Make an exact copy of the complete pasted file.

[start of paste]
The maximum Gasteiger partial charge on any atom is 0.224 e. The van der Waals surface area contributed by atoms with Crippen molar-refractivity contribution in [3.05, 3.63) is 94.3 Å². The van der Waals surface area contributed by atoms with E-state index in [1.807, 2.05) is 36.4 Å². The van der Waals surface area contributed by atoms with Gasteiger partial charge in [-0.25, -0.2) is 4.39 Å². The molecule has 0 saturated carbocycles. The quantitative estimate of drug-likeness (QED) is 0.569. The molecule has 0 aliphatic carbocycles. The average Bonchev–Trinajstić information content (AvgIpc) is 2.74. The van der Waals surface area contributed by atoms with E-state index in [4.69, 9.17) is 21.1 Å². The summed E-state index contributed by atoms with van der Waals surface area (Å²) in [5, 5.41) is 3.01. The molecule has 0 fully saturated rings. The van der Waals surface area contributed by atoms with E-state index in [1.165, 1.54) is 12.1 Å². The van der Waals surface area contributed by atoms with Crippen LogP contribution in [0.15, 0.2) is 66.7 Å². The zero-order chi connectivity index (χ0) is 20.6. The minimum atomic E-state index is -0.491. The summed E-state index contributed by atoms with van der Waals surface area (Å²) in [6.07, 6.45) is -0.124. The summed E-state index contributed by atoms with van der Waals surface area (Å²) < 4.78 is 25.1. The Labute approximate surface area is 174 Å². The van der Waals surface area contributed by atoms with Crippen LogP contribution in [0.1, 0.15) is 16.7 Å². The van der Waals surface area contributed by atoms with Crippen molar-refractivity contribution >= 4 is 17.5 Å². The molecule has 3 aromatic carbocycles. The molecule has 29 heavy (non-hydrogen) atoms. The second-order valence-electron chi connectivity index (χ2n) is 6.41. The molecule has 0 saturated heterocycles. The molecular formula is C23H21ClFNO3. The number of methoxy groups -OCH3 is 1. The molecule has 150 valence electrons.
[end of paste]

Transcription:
The maximum Gasteiger partial charge on any atom is 0.224 e. The van der Waals surface area contributed by atoms with Crippen molar-refractivity contribution in [3.05, 3.63) is 94.3 Å². The van der Waals surface area contributed by atoms with E-state index in [1.807, 2.05) is 36.4 Å². The van der Waals surface area contributed by atoms with Gasteiger partial charge in [-0.25, -0.2) is 4.39 Å². The molecule has 0 saturated carbocycles. The quantitative estimate of drug-likeness (QED) is 0.569. The molecule has 0 aliphatic carbocycles. The average Bonchev–Trinajstić information content (AvgIpc) is 2.74. The van der Waals surface area contributed by atoms with E-state index in [4.69, 9.17) is 21.1 Å². The summed E-state index contributed by atoms with van der Waals surface area (Å²) in [5, 5.41) is 3.01. The molecule has 0 fully saturated rings. The van der Waals surface area contributed by atoms with E-state index in [1.165, 1.54) is 12.1 Å². The van der Waals surface area contributed by atoms with Crippen LogP contribution in [0.15, 0.2) is 66.7 Å². The zero-order chi connectivity index (χ0) is 20.6. The minimum atomic E-state index is -0.491. The summed E-state index contributed by atoms with van der Waals surface area (Å²) in [6.07, 6.45) is -0.124. The summed E-state index contributed by atoms with van der Waals surface area (Å²) < 4.78 is 25.1. The Labute approximate surface area is 174 Å². The van der Waals surface area contributed by atoms with Crippen LogP contribution in [0.1, 0.15) is 16.7 Å². The van der Waals surface area contributed by atoms with Crippen molar-refractivity contribution >= 4 is 17.5 Å². The molecule has 3 aromatic carbocycles. The molecule has 29 heavy (non-hydrogen) atoms. The second-order valence-electron chi connectivity index (χ2n) is 6.41. The molecule has 0 saturated heterocycles. The molecular formula is C23H21ClFNO3. The number of methoxy groups -OCH3 is 1. The molecule has 150 valence electrons.